Message on the economy

February 9, 2009 3:05:56 PM PST
With nearly 600-thousand jobs lost last month, many Americans said they don't need to be told by the government just how bad things are.

"I think it's a tactic they're using, to a certain extent I think its fear mongering, that if we don't pass this package it's catastrophic. I think we're already at that stage at this moment," said Eric Ford of Wynnewood.

Both President Barack Obama and Democrats in the House and the Senate have insisted that the $827-billion stimulus plan is absolutely necessary if the economy wants to emerge from this economic tailspin.

However, Wharton professor, Dr. Sigal Barsad said from a leadership perspective, our president and lawmakers have to be cautious with how they verbally convey the extent of our economic woes.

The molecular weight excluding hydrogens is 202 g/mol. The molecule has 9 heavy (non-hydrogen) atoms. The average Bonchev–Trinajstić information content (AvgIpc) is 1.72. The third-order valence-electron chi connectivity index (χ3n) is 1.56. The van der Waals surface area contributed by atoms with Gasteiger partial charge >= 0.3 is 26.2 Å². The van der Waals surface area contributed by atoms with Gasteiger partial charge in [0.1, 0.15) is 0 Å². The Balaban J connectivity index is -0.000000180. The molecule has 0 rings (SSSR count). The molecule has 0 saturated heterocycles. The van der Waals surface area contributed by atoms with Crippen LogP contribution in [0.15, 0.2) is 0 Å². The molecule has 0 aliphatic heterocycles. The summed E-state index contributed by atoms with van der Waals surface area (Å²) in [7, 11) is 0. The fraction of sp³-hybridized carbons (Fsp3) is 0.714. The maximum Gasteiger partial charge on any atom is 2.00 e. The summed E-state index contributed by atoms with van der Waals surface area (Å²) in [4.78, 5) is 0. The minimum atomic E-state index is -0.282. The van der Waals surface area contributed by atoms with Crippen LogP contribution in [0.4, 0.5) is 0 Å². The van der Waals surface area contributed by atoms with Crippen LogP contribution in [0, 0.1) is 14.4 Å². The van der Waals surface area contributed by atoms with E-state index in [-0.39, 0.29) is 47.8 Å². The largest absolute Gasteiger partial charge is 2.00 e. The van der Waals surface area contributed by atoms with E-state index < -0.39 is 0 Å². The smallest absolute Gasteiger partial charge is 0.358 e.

"You don't want to just stay mired in the language of fear because it does paralyze people. You have to show people there is a way out and that's a part of your role as a leader."

President of Long Financial Associates, EJ Long said the stimulus package may provide people with that way out and using fear is simply a tactic the government is using to get it passed and restore consumer confidence.

"If the lifeguard says you can go back in the water you might not swim out as far as possible but eventually, a little farther, farther."

"I feel like I don't have enough information about the stimulus package and I'm not confident. But I know there's a really big need for it," said Stephanie Newberg of Bryn Mawr.

But Barsad warns that lawmakers must balance fear with hope if they want to restore consumer confidence.

"The danger of over-stating fear is you actually put yourself in the position of having an either harder time getting out of it."

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